Although some roofing contractors skim over roof ventilation and just talk about shingles, it’s important for homeowners to know some important facts:
If you live in a state where the weather gets cold, roof ventilation allows cold air to circulate through the attic, which keeps roof snow to melt into the gutters and freeze again. That’s called ice-damming, and it can send water from the ice-dammed gutters under the shingles causing water damage. Proper roof ventilation can actually save you a fortune in repairs.
Heat rises—so when the weather is hot, roof ventilation causes hot air to flow out of the attic, which means a cooler home and lower electric bills.
Since heat damages shingles, making them brittle, roof ventilation actually prolongs the life of your roof, not to mention it keeps moisture out and prevents mold and rot.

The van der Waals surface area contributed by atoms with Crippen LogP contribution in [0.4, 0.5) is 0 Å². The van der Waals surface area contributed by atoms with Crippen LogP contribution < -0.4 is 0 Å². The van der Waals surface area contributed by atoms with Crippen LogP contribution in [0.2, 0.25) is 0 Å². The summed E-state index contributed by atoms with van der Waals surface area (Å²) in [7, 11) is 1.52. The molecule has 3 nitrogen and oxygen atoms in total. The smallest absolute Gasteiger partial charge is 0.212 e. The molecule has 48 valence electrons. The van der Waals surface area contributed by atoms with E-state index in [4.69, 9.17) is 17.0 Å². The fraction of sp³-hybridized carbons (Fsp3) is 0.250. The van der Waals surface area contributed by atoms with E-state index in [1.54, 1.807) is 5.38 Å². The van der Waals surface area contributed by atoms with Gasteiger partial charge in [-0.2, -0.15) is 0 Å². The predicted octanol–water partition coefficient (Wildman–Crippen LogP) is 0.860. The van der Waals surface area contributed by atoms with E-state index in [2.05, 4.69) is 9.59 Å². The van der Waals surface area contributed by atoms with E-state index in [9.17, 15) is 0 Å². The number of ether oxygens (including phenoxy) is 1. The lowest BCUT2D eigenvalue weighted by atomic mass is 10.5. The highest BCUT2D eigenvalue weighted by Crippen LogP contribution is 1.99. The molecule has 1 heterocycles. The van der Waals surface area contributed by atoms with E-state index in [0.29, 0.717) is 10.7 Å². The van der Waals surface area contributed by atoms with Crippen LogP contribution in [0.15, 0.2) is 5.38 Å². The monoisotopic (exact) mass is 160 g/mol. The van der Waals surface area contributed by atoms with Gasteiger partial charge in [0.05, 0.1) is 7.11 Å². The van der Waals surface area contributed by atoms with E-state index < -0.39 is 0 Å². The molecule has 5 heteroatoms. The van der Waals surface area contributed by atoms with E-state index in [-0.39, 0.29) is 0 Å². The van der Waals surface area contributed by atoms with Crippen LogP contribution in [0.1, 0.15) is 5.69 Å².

What are the most common air vents?
A ridge vent goes along the length of a roof’s peak; it provides even ventilation, maximizes air flow, and can handle both wind and extreme temperatures.
Intake vents can be found under the overhang of a roof eave; air from the soffit circulates to the intake vents drawing heat and moisture away from the house.
Foundation vents contain a low-speed fan that runs quietly when humidity is high; they remove moisture that can lead to rot or mold.
Static vents use air pressure and wind to allow air to flow out of the attic year-round and are very cost efficient.
Whole-house fans are often installed in a hallway, and blow hot air from stoves, ovens and cramped spaces out of the home.
Let’s face it—every home doesn’t have the same size, style, layout, attic space, or challenges with temperature and moisture; why would it need identical roof ventilation? Ridge Top Exteriors is an award-winning roofing contractor, and can help you figure out what roof ventilation options are right for your particular home. Best of all, we offer FREE roof inspections and no-obligation estimates, so call us today!